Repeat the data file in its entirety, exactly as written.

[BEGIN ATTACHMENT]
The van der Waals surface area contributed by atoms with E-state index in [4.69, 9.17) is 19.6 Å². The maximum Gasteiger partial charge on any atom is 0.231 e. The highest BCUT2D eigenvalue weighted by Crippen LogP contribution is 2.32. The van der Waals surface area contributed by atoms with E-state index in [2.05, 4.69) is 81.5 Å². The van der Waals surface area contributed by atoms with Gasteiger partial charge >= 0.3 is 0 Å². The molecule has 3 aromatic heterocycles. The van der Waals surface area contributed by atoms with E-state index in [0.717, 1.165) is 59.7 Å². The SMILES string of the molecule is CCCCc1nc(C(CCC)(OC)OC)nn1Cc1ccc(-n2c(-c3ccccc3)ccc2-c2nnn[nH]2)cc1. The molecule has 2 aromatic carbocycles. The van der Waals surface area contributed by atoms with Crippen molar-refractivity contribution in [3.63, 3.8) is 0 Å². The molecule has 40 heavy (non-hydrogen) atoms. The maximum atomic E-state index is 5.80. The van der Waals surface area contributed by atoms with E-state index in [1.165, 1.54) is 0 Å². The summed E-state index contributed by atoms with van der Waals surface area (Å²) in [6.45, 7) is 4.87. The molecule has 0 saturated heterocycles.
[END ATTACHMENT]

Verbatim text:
The van der Waals surface area contributed by atoms with E-state index in [4.69, 9.17) is 19.6 Å². The maximum Gasteiger partial charge on any atom is 0.231 e. The highest BCUT2D eigenvalue weighted by Crippen LogP contribution is 2.32. The van der Waals surface area contributed by atoms with E-state index in [2.05, 4.69) is 81.5 Å². The van der Waals surface area contributed by atoms with Gasteiger partial charge >= 0.3 is 0 Å². The molecule has 3 aromatic heterocycles. The van der Waals surface area contributed by atoms with E-state index in [0.717, 1.165) is 59.7 Å². The SMILES string of the molecule is CCCCc1nc(C(CCC)(OC)OC)nn1Cc1ccc(-n2c(-c3ccccc3)ccc2-c2nnn[nH]2)cc1. The molecule has 2 aromatic carbocycles. The van der Waals surface area contributed by atoms with Crippen molar-refractivity contribution in [3.63, 3.8) is 0 Å². The molecule has 40 heavy (non-hydrogen) atoms. The maximum atomic E-state index is 5.80. The van der Waals surface area contributed by atoms with E-state index in [1.165, 1.54) is 0 Å². The summed E-state index contributed by atoms with van der Waals surface area (Å²) in [6.45, 7) is 4.87. The molecule has 0 saturated heterocycles.